I will add more details at a later date. Blogger always mucks up tables and I do not have the time or temperament today. In the meantime, the grenade launcher pages of High-Tech 4e will prove useful, particularly the section on the M29 on p.144.
Whilst mini-missiles are a very common weapon in 2100 they have not totally replaced grenade launchers. Many armies feel grenade launchers compliment the capabilities of mini-missiles. In many cases grenade rounds are more weight and cost effective than bulkier, heavier and more expensive missiles. Grenades are also more suited to the delivery of less-lethal munitions, being less likely to cause injury than a fast moving rocket propelled projectile. A typical infantry squad will have two members armed with grenade launchers, although this ratio will vary according to tactical requirements.
Several types of grenade launchers are in common use on the Earth of 2100.
Smart-fusing is standard on suitable grenade launcher rounds. To use smart-fusing the launcher or the weapon it is mounted on must have a suitable fire control system. These are standard on Fifth and Fourth wave battle rifles and common on many other weapon types. Usual fuse options are airburst, impact, delay and “window”. Superquick and timed settings may also be available.
A typical engagement would see the grenadier using his weapon’s laser rangefinder to establish the distance to the target. He will usually lase a spot near the target since many systems include laser warning receivers (LWR). These will trigger an alarm and possibly countermeasures if the target is lased directly. The grenadier may also select or modify the range by verbal command or keypad. The next round to be fired is programmed with the desired range. The fire control system will also adjust the sight’s aiming mark to allow for range, elevation differences, wind conditions and target movement.
If set to “airburst” the grenade will explode when it reaches the programmed distance. If set to “window” it will explode 1.5 yards beyond the set direction. HEMP rounds used against armour may be programmed to detonate early for improved stand-off effect. Impact is the default setting and will be selected if there is no fire control system or an error in programming.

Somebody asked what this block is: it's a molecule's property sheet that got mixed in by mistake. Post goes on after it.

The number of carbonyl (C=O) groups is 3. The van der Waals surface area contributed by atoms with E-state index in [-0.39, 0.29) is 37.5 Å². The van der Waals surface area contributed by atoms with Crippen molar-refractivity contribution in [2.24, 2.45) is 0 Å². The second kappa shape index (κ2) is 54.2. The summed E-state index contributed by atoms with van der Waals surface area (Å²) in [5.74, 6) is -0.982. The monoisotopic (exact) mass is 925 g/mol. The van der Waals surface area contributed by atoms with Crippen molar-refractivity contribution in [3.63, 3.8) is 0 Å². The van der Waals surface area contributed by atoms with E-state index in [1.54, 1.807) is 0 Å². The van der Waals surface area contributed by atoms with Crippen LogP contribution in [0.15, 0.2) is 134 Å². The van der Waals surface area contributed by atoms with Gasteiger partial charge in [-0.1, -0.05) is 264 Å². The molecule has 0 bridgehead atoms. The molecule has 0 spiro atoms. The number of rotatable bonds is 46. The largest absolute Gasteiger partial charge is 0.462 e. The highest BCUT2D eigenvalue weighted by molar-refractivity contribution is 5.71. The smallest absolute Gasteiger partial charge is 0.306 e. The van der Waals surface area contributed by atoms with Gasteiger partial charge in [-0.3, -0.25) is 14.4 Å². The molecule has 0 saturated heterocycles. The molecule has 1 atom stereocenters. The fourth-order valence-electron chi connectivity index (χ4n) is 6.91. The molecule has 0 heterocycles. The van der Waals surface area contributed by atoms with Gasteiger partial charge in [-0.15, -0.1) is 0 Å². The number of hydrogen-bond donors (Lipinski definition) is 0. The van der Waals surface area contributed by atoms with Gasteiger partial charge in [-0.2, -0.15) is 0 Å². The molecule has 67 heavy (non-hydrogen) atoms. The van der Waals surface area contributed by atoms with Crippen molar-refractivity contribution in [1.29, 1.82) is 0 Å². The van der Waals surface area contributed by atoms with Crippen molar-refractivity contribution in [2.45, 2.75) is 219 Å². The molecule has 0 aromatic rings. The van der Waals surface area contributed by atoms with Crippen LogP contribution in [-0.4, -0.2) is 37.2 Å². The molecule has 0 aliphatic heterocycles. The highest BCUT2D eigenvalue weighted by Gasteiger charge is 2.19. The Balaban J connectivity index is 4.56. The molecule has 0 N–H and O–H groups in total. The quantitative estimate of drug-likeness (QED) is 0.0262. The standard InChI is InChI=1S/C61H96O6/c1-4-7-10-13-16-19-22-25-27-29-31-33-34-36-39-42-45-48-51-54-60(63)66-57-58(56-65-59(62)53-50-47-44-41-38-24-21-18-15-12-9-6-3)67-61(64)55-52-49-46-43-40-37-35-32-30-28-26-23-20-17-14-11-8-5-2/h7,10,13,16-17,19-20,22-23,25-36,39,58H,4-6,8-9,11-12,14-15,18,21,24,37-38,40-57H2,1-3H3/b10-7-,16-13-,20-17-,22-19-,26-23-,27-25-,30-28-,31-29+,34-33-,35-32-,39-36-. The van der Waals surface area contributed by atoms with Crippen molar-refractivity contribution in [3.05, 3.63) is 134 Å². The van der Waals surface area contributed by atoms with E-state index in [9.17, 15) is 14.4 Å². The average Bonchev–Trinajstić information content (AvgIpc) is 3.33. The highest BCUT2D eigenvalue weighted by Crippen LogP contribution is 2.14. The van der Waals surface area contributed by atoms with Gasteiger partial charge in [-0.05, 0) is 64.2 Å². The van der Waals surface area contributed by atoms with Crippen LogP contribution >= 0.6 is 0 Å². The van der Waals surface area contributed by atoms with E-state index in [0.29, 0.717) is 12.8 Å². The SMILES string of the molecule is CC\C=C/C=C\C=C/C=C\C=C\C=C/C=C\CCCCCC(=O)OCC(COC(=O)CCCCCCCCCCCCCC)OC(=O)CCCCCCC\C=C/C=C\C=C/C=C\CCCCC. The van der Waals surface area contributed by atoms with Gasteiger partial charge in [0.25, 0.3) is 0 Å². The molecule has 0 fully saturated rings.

This weapon has already been described in detail elsewhere. A versatile weapon, its classification poses a problem. As a grenade launcher many of its projectiles have a much higher velocity than is usual for the type. Many of its projectiles are self-propelled micro-missiles cleared from the barrel by a small impeller charge in the case. Whether these projectiles are micro-missiles or small mini-missiles is also debated. With different ammunition the weapon is often employed instead of a shotgun.
These discussions have little relevance to the practical use of the weapon. It is valued as a weapon system that can handle a wide variety of targets.
In addition to the other under-barrel versions of 20mm launchers already detailed there is a self-loading model with a tube magazine. This resembles many late 19th and 20th century firearms in that rounds need to be loaded individually and the last round loaded is the next round fired. Tube magazines should not be confused the magazine tubes used in 30mm grenade pods.
30mm Grenade Pod
The 30mm grenade pod (aka “GL-pod”) mounts under the barrel of a battle rifle in the same fashion as a mini-missile pod. At a distance the two pods are difficult to distinguish. Like the mini-missile pod the grenade launcher uses the rifle’s fire control system to program the grenades. Pods may also be mounted on battlesuits, cybershells or other systems.
The pod contains a short, rifled barrel mounted ahead of a cylinder with three open-sided chambers. Each chamber takes a magazine tube containing three 30mm grenades, all in the same magazine of the same type. The pod can be treated as a weapon with three three-shot magazines. A magazine tube weighs 0.6 lb, a fully-loaded pod 3 lbs. Magazine tubes with different grenade types can be loaded in different chambers. The weapon recognizes the grenade type in each tube and the operator can easily switch between different types.